Bencaojing jizhu 本草經集注 "Collected commentaries to the Classic on Roots and Herbs", shortly called Bencao jizhu 本草集注, was a compendium on pharmaceutical drugs compiled by the Liang period 梁 (502-557) scholar Tao Hongjing 陶弘景 (456－536) who is also known as a Daoist master. The original book is long since lost, except the preface (xulu 敘錄), but fragments of it were discovered in the caves of Dunhuang 敦煌, and it is often quoted in other books, notably the book Zhenglei bencao 證類本草 from the Song period 宋 (960-1279), and also the book Xinxiu bencao 新修本草, a Tang period 唐 (618-907) revision of the Bencaojing, the Song period pharmacopoeia Jiayou bencao 嘉祐本草, and the famous Ming period 明 (1368-1644) pharmaceutical encyclopedia Bencao gangmu 本草綱目.
The oldest Chinese book on pharmacology was the Shen Nong bencao jing 神農本草經 that included more than 300 different medical objects, but without arranging them in an appropriate system. The only category used in the Bencaojing was three grades (pin 品) of effectiveness. It was therefore not easy to recognize the character and potentials of the various materia medica, and not easy to look up for objects or certain diseases in a dictionary. Tao Hongjing therefore newly arranged the materia medica and added information on various drugs to be found in the book Mingyi fupin 名醫副品 "Additional objects by famous physicians". He composed the text according to the elementary nature of the particular drugs, beginning with anorganic materials (yushi 玉石), and going on to grasses and trees (caomu 草木), creeping and swimming animals (chongyu 蟲魚), birds and beasts (qinshou 禽獸), fruits and vegetables (guocai 果菜), and grains (mishi 米食). He also added a seventh category (you ming wei yong 有名未用) for objects that were not yet sufficiently tested. These six categories had a great impact on all later books on pharmacology and were first adapted by the Xinxiu bencao. In the Bencaojing, the names of the materia media was written in red, while the explaining text was written in normal black ink. This method was also used in excellent editions of pharmaceutical books in later times. All drugs were furthermore marked with a red dot in case of warming character, and with a black dot in case of cooling effects. Tao Hongjing did not only change the arrangement of the old Bencaojing, but also added his own commentaries (bielu 別錄) to the original text. In many cases he contributed advanced methods of treatment. While the old Shennong bencao jing suggested using cooling drugs in case of fever and heating drugs in case of cold, Tao Hongjing stressed that it was important to observe the general condition of the sickness, the gender and age of the patient, his overall physical condition, and even the climatic conditions of his living place, in order to apply appropriate doses of the right type of medicine. Diseases thought to be caused by wind (therefore categorically called feng 風 "wind") could be healed, for instance, by the root of Saposhnikovia divaricata (fangfeng 防風), the root of Stephania tetrandra (fangji 防己), the roots of large-leaved gentian (qinjiao 秦艽) or the rhizome of Luguoticum wallichii (xiongqiong 芎藭); oedemas were curable by the root of the Peking euphorbia (daji 大戟), the root of Euphorbia kansui (gansui 甘遂), the rhizome of the orienal water plantain (zexie 澤瀉) or the seeds of Descurainiae seu Lepidii (tingli 葶藶); and jaundice could be remedied by the application of Artemisia scopariae (yinchen 茵陳) or Cape yasmine or Fructus gardeniae (zhizi 栀子).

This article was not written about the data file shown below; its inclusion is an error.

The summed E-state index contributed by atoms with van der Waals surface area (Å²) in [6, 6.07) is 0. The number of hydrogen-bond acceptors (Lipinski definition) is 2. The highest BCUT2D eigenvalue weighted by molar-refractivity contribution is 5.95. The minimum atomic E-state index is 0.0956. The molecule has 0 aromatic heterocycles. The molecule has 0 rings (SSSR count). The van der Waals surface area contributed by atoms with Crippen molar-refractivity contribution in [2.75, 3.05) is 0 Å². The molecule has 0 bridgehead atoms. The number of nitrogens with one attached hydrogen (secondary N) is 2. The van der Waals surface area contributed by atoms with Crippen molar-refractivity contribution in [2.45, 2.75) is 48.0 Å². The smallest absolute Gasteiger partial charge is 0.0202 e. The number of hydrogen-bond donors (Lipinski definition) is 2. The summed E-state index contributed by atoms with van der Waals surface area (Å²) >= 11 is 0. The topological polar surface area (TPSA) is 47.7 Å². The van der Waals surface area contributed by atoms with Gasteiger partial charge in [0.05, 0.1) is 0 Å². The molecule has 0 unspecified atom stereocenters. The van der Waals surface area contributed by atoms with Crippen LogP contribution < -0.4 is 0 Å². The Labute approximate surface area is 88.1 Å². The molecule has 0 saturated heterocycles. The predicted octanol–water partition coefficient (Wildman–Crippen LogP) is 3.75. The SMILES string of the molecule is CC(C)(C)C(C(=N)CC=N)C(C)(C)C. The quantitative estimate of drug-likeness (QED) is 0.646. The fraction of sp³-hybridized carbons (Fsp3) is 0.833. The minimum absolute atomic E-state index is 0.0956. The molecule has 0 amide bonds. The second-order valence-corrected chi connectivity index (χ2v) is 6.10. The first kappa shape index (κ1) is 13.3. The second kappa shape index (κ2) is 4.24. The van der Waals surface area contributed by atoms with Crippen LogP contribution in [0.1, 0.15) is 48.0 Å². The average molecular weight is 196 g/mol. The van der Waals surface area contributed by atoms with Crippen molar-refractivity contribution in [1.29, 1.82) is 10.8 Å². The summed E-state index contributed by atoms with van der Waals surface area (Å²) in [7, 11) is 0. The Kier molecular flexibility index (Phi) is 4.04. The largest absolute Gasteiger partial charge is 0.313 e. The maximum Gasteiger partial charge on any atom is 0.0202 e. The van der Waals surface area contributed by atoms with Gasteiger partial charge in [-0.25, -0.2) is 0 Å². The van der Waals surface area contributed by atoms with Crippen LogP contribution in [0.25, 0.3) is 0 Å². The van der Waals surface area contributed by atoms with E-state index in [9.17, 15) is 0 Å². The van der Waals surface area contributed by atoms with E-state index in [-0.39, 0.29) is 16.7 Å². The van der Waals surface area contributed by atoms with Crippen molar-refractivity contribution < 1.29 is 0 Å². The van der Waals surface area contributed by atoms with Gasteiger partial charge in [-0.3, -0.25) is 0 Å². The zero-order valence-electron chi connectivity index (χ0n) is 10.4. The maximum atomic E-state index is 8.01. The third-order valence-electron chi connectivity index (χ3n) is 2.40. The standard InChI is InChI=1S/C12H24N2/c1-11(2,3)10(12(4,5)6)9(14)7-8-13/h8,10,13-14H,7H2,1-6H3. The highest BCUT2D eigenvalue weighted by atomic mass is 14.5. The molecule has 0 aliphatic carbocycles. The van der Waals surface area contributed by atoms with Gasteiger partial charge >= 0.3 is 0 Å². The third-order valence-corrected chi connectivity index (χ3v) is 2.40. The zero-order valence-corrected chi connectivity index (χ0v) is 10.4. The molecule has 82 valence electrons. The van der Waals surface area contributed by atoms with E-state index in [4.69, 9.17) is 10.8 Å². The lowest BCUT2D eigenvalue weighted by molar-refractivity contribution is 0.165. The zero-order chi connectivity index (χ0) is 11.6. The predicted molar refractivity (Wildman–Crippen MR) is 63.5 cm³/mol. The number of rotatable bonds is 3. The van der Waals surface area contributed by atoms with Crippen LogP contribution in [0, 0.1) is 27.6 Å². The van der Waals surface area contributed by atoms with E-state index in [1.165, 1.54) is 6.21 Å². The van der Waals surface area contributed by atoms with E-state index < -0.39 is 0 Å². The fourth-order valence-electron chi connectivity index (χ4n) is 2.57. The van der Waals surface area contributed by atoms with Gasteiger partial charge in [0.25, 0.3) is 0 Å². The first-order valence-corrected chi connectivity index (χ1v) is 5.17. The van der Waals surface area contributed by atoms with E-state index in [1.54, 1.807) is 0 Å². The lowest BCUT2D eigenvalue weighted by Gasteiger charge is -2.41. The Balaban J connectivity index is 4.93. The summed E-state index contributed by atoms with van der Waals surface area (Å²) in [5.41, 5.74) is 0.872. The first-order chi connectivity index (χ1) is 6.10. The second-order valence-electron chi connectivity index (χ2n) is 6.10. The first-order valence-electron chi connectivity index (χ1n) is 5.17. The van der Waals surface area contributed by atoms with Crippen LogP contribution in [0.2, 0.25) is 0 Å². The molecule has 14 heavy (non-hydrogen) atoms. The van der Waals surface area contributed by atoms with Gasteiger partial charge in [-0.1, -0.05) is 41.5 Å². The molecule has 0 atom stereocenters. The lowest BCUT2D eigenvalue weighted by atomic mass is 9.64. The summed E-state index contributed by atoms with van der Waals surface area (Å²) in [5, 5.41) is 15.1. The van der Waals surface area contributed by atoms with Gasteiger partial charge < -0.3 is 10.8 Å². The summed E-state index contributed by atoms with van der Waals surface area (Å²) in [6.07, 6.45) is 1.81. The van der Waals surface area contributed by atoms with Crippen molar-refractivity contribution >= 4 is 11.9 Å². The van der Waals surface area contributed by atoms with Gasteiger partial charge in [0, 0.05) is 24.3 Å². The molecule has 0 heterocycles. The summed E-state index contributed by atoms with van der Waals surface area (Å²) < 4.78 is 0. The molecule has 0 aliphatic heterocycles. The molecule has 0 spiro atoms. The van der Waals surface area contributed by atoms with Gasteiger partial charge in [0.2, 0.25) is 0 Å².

The final product included 730 pharmaceuticals, of which 365 "additional objects (mingyi fupin) were added to the old 365 items. The qualitative categorisation into three grades was perpetuated, according to which drugs were classified as of superior quality (shangpin 上品), mediocre (zhongpin 中品), and inferior (xiapin 下品). The main shortcoming of the Bencaojing jizhu is that Tao Hongjing lived in southern China under the Liang dynasty, while the north was ruled by the Northern Wei 北魏 (386-534) which made it impossible for him to gather information about drugs collected in the northern parts of China.
The surviving preface of the Bencaojing jizhu was republished during the late Qing period 清 (1644-1911) in Luo Zhenyu's 羅振玉 collection Jishi'an congshu 吉石盦叢書 (in the 1955 facsimile edition of the Qunlian press 群聯出版社, and the reprint series Zhongguo gudian yixue congkan 中國古典醫學叢刊). A list of often-used pharmaceuticals (Zhubing tongyong yao 諸病通用藥), and a table of the "seven affects" (qi qing 七情) of pharmaceuticals towards each other are included in the preface. The preface is the oldest text in which the indication of the poisonous or non-poisonous character of pharmaceuticals becomes a regular part of their characterization. The texts also occasionally adds information to the production of medicine, the collection of herbs, and doses. In spite of its clear advantages the Bencaojing jizhu records a lot of superstitial beliefs of magicians and immortals, due to Tao Hongjing's involvement in Daoist practice.
The surviving parts of the Bencaojing jizhu are also included in Mori Tachiyuki's 森立之 Chōjō Shin Nō honsō shōjū 重輯神農本草經集注, in two manuscript drafts. Shang Zhijun 尚志鈞 published a modern edition of the Bencaojing jizhu 本草經集注 in 1961.